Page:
To this I respectfully disagree. If the code base for an application is only to instruct the computer how to do something now, then I suppose the author might have a point. But, I think the author forgot that the end user is only one user of the application and source code is important for more than the current compile. Another very important user is the developer. Over the course of an application's lifetime, there might be many developers who will work with that code. Or there might be one who maintains it for its entire life. In either case, the source is used as much, if not more, to communicate to those reading the code what is going on as it is for the computer.
The computer just does as it's told. It doesn't care what it's told or the meaning behind the why or how. It doesn't have any concept about patterns or tool-chains or philosophies. These things are not used to communicate intent to the computer. As a simplistic example, the assignment of the sum of y and z to x, to the computer is meaningless. It doesn't care why this addition is done, or the importance of assigning the result to one place over another. The mechanics of line
x = y + zare clear to both computer and programmer but it could mean anything. And, the meaning is irrelevant to the computer. But, to the developer, it is crucial to understanding the bigger picture.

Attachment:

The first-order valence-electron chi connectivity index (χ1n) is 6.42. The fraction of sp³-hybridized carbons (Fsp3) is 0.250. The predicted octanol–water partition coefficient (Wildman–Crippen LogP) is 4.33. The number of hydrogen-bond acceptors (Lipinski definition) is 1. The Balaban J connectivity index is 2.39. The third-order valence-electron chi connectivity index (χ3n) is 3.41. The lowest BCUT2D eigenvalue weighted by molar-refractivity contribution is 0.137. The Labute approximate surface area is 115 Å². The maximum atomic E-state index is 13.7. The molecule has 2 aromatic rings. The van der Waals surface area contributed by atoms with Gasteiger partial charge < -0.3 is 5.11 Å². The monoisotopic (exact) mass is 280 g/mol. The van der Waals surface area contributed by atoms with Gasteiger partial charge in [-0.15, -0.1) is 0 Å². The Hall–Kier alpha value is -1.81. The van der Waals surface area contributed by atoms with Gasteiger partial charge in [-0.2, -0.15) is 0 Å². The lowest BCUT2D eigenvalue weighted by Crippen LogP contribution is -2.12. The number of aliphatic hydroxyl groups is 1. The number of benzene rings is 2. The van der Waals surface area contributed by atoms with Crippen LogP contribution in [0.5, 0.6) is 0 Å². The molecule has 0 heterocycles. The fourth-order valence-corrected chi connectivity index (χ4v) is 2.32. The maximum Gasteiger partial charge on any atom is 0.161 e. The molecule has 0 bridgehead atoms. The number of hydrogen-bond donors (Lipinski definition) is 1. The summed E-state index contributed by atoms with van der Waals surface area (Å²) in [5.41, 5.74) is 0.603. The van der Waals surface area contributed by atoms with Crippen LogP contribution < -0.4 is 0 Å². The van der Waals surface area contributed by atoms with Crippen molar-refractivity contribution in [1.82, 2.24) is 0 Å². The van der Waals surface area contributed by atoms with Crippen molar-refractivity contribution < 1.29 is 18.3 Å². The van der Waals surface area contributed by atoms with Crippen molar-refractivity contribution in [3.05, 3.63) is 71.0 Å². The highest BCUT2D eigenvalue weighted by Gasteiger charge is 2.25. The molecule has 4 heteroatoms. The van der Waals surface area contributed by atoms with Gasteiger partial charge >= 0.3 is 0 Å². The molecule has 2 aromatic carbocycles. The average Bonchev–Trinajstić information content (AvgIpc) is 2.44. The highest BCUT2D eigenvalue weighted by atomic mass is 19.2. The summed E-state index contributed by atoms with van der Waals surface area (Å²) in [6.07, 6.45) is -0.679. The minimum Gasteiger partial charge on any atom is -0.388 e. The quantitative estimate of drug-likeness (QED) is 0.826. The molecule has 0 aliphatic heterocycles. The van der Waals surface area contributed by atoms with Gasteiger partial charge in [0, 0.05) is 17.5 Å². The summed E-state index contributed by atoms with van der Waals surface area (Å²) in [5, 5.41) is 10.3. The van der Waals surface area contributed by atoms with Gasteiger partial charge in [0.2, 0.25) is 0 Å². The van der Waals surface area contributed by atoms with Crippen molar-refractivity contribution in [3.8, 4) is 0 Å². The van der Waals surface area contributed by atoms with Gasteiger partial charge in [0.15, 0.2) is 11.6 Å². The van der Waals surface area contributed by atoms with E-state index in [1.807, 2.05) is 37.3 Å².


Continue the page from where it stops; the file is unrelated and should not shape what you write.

To the computer, these two lines are equivalent to the one above.
balance = beginningBalance + deposit
newHeading = currentHeading + errorDeltaHowever, to a developer, assuming the variable names are accurate for the problem domain, they communicate very different things.
In the same way, other more abstract organizations of how a given piece of software is written communicate, to various degrees and with various success, important information to the developer. Patterns, tool-chains and coding philosophies are irrelevant to the compiler. To the developer, they can, if effectively used, convey information crucial to understanding the problem the software attempts to solve and the original author's vision of how to do it.
In the greater scheme of things, they are far from being irrelevant.
They are critical.
Update: I just ran across this quote I thought was appropriate:
The best programs are written so that computing machines can perform them quickly and so that human beings can understand them clearly. A programmer is ideally an essayist who works with traditional aesthetic and literary forms as well as mathematical concepts, to communicate the way that an algorithm works and to convince a reader that the results will be correct.And this reminded me of another quote:
-- Donald E. Knuth, Selected Papers on Computer Science
You're creating a vocabulary, not writing a program. Be a poet for a moment.
-- Kent Beck